Day 10: June 25, 2016
Time of the Signs

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This is at least the second programmable sign I've seen warning of bison on highway. I'll be watching for them and also for bicyclists on highway. I totally admire the folks who do this and am seriously amazed at their numbers.

I could easily fill another panel or an entire page with through the windshield pictures but I'll try to hold back. The pair of through the windshield pictures included here were taken on the approach to an overlook and the other three pictures were taken from the overlook.

OK. So these two through the windshield shots are unlike any others. One is of a dirt highway and the other is of a motorcycle on a dirt highway.

I expected to be completely cut off from cinnamon buns for the entire length of the Alaska Highway but nothing could be farther from the truth. The highway passes right by the "Cinnamon Bun Centre of the Galactic Cluster", a.k.a. Tetsa River Lodge. As I enjoyed by cinnamon bun behind the bench held up by two cute bear cubs, I snapped a picture of the gas pump beyond. Note the "NO SNIVELING" admonition which no doubt comes into play when someone discovers that the fully justified price of fuel here is $1.59CAD/litre or $7.76USD/gallon.

This time the monotony of through-the-windshield pictures is alleviated by the inclusion of a through-the-side-window picture.

In Muncho Lake Provincial Park, it's a biped on the highway. By the lake itself, it's quadrupeds. Although they are certainly watchful, a motorcycle putting by doesn't really disturb them nor does a car or even a truck.

About a half-dozen kilometers north of the park, I encountered the biggest construction project of the trip so far. The wait for the pilot car was just over twenty minutes by which time we had a pretty good little parade assembled for the five kilometer drive through the construction zone.

I thought the animal in the first photo was a bison calf when I took the picture. I had earlier seen a full grown bison when I was still some distance away and by the time I was beside it the rising road blocked my view so no picture. However, as I edited the picture, I could see that what I thought was a bison calf was actually a pretty good sized black bear. A pair of bison soon appeared on the right side of the road and another was on the left a short time later. I saw no bison on the road and I've a feeling that, even if all four I did see were on the road, it wouldn't be enough to seriously impede roller skating.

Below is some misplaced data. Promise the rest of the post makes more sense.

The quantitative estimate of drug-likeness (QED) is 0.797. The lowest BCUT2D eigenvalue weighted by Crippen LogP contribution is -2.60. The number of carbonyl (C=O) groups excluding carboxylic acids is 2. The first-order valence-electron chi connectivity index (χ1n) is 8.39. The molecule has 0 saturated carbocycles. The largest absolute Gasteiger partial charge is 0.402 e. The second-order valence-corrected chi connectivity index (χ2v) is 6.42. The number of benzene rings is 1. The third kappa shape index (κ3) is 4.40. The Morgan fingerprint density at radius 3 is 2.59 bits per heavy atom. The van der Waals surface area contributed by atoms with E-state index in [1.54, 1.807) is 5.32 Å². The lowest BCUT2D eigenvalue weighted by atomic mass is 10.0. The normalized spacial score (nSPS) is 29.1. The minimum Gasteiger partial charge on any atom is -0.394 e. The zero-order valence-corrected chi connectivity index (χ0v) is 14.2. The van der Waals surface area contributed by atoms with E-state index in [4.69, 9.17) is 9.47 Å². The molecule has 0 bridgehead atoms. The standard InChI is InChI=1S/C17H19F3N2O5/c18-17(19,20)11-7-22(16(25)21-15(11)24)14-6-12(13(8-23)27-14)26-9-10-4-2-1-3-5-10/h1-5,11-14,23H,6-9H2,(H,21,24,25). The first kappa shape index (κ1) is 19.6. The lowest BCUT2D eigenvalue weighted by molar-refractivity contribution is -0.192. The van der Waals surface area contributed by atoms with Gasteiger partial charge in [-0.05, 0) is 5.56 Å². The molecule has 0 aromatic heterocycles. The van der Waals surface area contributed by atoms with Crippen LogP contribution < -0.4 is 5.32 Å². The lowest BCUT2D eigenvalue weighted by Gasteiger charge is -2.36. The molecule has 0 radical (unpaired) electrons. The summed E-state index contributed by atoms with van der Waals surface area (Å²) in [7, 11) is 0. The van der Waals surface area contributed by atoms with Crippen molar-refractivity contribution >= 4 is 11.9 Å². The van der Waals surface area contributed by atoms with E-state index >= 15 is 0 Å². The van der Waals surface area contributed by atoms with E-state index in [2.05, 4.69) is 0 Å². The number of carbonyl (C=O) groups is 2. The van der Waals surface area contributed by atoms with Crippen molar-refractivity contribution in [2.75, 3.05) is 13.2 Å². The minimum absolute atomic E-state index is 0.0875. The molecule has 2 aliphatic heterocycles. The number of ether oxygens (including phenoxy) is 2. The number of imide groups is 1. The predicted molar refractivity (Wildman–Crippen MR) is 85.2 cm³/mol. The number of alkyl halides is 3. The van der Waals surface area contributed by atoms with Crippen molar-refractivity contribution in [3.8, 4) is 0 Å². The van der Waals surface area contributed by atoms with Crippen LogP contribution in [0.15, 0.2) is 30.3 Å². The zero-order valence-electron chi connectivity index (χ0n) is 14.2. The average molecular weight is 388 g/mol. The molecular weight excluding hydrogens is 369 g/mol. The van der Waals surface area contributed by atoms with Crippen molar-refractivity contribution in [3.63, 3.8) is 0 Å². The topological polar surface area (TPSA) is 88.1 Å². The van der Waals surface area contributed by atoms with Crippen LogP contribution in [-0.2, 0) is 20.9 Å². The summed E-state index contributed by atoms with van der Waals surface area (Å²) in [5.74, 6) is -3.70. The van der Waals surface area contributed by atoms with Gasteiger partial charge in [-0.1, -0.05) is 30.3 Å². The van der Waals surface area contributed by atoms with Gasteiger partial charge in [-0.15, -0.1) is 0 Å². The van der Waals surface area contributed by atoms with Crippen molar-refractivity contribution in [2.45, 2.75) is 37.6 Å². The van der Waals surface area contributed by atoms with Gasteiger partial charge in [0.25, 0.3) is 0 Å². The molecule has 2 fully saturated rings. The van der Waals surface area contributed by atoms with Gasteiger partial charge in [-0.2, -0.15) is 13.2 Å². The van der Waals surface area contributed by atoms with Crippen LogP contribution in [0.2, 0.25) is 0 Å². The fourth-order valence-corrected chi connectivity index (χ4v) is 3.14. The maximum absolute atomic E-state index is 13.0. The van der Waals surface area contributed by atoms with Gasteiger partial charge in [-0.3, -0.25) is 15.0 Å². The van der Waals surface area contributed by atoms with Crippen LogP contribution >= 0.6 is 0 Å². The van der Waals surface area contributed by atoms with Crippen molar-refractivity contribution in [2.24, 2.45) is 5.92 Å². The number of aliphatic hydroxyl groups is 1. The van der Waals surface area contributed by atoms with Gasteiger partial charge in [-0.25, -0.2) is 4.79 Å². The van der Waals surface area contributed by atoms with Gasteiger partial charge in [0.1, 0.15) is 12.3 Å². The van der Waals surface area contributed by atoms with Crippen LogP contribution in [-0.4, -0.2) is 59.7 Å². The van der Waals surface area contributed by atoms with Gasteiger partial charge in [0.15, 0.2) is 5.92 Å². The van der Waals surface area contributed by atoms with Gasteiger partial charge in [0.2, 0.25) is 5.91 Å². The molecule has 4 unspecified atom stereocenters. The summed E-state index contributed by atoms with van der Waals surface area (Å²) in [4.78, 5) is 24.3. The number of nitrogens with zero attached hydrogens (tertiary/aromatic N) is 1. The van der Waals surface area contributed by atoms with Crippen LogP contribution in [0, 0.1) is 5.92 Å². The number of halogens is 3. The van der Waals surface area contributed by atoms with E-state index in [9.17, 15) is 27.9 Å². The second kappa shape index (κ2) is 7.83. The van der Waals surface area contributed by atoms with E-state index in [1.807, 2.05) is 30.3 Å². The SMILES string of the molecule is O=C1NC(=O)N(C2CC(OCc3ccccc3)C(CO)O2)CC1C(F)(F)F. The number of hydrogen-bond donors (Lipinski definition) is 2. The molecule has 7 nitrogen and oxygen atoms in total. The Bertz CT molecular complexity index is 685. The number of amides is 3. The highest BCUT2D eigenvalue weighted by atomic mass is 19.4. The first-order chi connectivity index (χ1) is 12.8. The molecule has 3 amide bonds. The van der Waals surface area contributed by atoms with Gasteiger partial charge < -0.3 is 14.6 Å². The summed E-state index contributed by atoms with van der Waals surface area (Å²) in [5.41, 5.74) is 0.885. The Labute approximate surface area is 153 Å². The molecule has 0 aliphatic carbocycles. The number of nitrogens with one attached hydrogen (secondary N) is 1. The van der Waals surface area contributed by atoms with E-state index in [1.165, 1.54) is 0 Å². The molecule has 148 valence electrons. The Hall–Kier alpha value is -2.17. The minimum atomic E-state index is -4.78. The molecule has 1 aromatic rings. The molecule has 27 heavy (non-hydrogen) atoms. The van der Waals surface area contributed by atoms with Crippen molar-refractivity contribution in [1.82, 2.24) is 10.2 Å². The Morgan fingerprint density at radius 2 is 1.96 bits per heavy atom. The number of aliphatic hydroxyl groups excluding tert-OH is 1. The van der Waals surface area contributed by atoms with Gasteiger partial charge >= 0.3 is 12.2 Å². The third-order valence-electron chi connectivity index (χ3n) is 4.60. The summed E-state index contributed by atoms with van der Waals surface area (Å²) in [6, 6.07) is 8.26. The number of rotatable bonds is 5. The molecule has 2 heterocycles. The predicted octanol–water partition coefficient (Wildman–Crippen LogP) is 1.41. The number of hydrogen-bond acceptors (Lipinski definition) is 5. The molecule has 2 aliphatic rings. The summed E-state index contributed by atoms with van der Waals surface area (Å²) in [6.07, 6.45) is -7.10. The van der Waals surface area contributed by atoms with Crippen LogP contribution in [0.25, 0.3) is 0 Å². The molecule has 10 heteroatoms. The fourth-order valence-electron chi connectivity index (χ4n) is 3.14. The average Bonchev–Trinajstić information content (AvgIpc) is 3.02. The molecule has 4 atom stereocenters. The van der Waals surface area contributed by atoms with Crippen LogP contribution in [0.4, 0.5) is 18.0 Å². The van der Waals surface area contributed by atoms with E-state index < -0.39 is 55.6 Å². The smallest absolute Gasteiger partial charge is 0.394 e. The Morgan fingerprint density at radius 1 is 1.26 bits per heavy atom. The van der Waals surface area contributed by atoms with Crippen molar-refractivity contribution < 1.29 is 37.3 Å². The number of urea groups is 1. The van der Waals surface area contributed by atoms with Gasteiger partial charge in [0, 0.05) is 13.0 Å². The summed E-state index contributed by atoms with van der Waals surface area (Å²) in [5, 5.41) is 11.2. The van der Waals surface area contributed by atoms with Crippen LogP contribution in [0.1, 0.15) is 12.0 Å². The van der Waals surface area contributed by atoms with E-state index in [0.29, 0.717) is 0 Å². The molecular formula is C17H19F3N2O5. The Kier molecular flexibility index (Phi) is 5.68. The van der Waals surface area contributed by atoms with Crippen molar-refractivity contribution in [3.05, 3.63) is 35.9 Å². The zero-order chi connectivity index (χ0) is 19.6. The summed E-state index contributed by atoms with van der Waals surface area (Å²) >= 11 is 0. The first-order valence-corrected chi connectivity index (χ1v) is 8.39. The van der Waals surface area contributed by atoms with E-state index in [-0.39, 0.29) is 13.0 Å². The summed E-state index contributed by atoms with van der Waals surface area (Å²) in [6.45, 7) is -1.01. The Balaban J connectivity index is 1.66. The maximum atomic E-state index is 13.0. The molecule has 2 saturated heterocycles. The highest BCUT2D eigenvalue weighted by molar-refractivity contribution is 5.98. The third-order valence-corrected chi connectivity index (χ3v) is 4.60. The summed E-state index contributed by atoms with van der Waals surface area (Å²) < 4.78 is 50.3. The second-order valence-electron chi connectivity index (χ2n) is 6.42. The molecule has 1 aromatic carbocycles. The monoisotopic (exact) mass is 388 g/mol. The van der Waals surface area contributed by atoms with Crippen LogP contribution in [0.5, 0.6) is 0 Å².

I ended the day in Watson Lake whose most famous tourist attraction the Sign Post Forest that has been growing since 1942. That's when homesick GI Carl K. Lindley personalized a set of distance markers by adding the mileage to his home town of Danville, Illinois. That original sign is long gone but Carl signed this replica in 1992. The constantly rising sign count is uncertain but is somewhere beyond 72,000. To me, the use of license plates isn't really keeping with the original spirit of the place but there are a lot of them including several from Ohio. Many of the signs are made specifically for hanging here but even more have been retired or "borrowed" from their original purpose. Among the many real signs from Ohio I found is one from Dayton that's been here awhile.

As predicted, reasonably priced rooms are becoming scarce but my room at the Big Horn Hotel was nice and the price not quite outrageous.

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